How Table Mountain’s tablecloth works

Table Mountain's tablecloth
If you've ever been in Cape Town and taken a long look at the tablecloth-like clouds covering the mountain, perhaps you've wondered how it is that there could be no other clouds in the sky, except for the sheet covering our flat-top mountain. Perhaps you've also been as transfixed as I've been, watching as the clouds roll down the side of the mountain, disappearing into nothingness.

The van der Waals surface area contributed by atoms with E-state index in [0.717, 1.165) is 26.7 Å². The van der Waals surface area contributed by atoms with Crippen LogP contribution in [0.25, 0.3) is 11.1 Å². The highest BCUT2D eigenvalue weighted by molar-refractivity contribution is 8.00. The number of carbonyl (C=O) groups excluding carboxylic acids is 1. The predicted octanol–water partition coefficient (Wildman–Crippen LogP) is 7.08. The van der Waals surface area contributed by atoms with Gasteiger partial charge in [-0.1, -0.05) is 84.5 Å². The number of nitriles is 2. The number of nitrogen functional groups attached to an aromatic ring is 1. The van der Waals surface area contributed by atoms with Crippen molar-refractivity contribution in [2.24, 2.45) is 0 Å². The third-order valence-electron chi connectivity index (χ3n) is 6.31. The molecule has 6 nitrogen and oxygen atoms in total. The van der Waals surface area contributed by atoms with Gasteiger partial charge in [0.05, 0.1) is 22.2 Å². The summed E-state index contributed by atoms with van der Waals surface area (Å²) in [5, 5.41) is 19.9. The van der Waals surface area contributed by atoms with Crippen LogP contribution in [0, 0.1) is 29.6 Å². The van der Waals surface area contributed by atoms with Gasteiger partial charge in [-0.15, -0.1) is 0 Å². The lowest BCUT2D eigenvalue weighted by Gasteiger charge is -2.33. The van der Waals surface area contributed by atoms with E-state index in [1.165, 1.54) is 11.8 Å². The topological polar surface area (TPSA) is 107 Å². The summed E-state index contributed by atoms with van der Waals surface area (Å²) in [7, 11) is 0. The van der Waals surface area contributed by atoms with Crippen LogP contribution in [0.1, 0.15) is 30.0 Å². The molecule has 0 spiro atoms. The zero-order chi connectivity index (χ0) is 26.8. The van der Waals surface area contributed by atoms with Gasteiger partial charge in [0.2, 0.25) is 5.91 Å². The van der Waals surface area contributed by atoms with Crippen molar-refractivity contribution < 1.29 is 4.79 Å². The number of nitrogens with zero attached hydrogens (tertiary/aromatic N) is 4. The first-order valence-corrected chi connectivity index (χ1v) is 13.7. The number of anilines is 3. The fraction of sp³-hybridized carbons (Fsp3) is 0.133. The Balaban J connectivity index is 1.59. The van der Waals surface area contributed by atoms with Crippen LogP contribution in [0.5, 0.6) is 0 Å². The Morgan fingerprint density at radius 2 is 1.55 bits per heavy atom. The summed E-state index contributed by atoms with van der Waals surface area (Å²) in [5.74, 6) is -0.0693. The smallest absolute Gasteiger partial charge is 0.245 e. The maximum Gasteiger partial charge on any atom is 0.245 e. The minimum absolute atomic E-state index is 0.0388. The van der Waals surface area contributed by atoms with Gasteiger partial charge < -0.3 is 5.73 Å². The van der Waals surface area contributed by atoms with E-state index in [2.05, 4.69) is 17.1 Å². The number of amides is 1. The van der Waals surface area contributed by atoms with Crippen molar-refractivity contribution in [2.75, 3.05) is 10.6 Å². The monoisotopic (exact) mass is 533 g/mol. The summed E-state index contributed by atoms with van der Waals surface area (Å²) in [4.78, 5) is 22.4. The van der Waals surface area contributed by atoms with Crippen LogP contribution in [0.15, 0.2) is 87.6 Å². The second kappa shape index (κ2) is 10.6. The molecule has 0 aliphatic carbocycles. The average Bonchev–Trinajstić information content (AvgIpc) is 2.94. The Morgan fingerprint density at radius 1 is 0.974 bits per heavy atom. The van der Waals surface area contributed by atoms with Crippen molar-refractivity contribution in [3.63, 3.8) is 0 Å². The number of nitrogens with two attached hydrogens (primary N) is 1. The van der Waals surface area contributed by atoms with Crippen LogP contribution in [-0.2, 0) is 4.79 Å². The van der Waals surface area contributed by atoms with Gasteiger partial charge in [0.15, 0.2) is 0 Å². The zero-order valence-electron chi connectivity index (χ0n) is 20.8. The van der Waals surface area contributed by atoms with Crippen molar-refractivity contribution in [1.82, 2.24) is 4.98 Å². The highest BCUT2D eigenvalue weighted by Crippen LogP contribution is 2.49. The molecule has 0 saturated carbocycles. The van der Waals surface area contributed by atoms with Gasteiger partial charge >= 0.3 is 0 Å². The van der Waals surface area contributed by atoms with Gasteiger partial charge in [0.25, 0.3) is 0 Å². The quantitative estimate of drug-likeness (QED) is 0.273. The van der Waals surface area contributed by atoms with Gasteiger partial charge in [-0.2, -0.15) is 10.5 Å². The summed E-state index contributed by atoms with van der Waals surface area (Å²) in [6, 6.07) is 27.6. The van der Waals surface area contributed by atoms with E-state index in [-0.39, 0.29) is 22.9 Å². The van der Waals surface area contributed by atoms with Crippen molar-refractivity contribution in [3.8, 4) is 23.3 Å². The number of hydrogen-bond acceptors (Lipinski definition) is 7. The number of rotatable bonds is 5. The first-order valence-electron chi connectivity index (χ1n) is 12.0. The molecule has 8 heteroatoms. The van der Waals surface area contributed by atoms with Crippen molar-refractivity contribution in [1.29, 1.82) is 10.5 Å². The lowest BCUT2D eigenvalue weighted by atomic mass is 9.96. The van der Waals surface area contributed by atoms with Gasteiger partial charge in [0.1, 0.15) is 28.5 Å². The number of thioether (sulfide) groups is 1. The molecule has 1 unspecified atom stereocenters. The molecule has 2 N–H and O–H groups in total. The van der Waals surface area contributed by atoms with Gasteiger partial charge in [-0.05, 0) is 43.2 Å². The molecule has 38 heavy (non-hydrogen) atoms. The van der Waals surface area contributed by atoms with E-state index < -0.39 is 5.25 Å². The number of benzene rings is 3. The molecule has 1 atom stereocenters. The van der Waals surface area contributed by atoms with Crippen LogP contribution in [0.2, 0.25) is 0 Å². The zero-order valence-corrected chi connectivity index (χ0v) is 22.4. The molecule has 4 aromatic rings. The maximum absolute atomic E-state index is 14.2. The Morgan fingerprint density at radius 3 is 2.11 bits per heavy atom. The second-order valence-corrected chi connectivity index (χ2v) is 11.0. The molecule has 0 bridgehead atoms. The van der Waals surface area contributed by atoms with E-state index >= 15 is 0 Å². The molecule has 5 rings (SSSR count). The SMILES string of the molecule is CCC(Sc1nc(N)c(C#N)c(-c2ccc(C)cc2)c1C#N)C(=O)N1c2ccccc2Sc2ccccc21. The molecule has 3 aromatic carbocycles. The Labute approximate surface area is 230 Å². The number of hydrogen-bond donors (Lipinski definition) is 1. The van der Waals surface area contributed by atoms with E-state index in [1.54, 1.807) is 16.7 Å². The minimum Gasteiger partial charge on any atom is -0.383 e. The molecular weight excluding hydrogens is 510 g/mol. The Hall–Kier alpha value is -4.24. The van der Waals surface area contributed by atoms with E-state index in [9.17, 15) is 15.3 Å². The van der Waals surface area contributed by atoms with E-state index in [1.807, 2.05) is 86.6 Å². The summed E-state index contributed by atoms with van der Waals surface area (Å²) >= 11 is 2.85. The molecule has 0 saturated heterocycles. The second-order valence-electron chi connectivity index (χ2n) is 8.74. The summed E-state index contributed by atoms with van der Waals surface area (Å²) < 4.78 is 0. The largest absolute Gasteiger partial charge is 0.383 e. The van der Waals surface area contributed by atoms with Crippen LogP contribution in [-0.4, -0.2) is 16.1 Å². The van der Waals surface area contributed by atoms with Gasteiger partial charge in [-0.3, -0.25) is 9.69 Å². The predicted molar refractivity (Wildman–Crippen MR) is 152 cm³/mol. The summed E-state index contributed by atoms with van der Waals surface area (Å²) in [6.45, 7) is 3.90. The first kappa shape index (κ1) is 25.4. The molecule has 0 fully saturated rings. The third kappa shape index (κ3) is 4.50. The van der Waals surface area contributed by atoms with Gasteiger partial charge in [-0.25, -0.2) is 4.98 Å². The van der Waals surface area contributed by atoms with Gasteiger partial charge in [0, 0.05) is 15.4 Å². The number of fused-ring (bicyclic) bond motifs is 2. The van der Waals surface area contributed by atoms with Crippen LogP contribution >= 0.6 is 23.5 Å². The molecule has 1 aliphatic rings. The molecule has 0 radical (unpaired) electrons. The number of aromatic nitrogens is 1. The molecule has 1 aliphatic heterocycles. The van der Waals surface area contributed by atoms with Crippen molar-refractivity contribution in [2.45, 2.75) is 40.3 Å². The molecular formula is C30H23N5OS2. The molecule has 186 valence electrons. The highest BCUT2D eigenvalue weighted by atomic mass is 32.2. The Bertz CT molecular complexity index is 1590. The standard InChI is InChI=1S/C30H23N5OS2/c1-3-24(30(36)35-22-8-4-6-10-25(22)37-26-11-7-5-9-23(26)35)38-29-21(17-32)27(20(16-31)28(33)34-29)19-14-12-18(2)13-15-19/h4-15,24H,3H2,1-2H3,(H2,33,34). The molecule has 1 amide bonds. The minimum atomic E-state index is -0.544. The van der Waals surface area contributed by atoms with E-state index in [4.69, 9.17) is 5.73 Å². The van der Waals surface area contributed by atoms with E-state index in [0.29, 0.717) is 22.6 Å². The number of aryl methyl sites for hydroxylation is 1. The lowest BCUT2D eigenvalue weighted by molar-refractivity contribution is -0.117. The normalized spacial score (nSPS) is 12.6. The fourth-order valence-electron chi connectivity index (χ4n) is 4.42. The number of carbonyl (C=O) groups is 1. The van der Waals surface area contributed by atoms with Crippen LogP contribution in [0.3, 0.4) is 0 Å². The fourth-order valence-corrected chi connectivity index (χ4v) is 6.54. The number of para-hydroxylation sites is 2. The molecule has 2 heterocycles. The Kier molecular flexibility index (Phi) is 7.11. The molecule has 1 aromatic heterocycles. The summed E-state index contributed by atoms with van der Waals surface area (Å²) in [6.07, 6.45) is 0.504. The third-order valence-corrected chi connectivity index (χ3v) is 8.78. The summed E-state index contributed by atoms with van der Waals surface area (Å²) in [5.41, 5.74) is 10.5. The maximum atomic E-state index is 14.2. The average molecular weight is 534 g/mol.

What happens is that a warm south-easterly wind blows up the back of the Table Mountain range, until it reaches the summit (which is about 1000m above sea level) where it quickly cools down as it meets the cold air covering the top of the mountain. Because cool air isn't able to hold as much moisture, condensation and a thick cloud results.

The air continues to move towards Cape Town and Table Bay, and as it falls off the edge of the mountain it descends, meeting warmer air that's able to absorb the cloud's water vapour, making the cloud disappear, literally into thin air. :)

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